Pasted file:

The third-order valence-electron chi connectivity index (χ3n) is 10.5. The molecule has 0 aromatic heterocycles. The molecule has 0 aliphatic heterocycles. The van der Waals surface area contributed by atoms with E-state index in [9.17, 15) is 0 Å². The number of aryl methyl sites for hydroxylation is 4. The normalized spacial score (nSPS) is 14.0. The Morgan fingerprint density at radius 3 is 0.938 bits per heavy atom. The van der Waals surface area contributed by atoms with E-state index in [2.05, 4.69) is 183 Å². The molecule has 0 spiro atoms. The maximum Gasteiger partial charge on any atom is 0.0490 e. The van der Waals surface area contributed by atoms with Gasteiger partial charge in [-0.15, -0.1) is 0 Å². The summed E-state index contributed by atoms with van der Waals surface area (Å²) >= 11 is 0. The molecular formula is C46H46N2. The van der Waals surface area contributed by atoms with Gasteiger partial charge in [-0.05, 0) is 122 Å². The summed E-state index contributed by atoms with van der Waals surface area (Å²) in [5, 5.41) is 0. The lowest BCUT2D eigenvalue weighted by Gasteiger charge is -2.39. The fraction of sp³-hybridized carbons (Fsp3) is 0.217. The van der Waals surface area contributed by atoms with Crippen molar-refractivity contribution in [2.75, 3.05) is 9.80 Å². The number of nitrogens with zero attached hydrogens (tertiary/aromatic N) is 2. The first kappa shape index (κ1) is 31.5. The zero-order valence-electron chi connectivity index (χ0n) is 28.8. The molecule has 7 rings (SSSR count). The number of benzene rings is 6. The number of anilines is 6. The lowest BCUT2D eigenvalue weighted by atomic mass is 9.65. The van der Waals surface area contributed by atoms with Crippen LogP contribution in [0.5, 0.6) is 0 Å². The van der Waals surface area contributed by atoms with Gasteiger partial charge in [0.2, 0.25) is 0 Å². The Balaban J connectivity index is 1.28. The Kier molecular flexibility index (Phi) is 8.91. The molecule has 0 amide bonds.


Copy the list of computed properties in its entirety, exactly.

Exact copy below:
The third-order valence-electron chi connectivity index (χ3n) is 10.5. The molecule has 0 aromatic heterocycles. The molecule has 0 aliphatic heterocycles. The van der Waals surface area contributed by atoms with E-state index in [9.17, 15) is 0 Å². The number of aryl methyl sites for hydroxylation is 4. The normalized spacial score (nSPS) is 14.0. The Morgan fingerprint density at radius 3 is 0.938 bits per heavy atom. The van der Waals surface area contributed by atoms with E-state index in [2.05, 4.69) is 183 Å². The molecule has 0 spiro atoms. The maximum Gasteiger partial charge on any atom is 0.0490 e. The van der Waals surface area contributed by atoms with Gasteiger partial charge in [-0.15, -0.1) is 0 Å². The summed E-state index contributed by atoms with van der Waals surface area (Å²) >= 11 is 0. The molecular formula is C46H46N2. The van der Waals surface area contributed by atoms with Gasteiger partial charge in [-0.05, 0) is 122 Å². The summed E-state index contributed by atoms with van der Waals surface area (Å²) in [5, 5.41) is 0. The lowest BCUT2D eigenvalue weighted by Gasteiger charge is -2.39. The fraction of sp³-hybridized carbons (Fsp3) is 0.217. The van der Waals surface area contributed by atoms with Crippen molar-refractivity contribution in [2.75, 3.05) is 9.80 Å². The number of nitrogens with zero attached hydrogens (tertiary/aromatic N) is 2. The first kappa shape index (κ1) is 31.5. The zero-order valence-electron chi connectivity index (χ0n) is 28.8. The molecule has 7 rings (SSSR count). The number of benzene rings is 6. The number of anilines is 6. The lowest BCUT2D eigenvalue weighted by atomic mass is 9.65. The van der Waals surface area contributed by atoms with Crippen LogP contribution in [0.5, 0.6) is 0 Å². The van der Waals surface area contributed by atoms with Gasteiger partial charge in [0.2, 0.25) is 0 Å². The Balaban J connectivity index is 1.28. The Kier molecular flexibility index (Phi) is 8.91. The molecule has 0 amide bonds.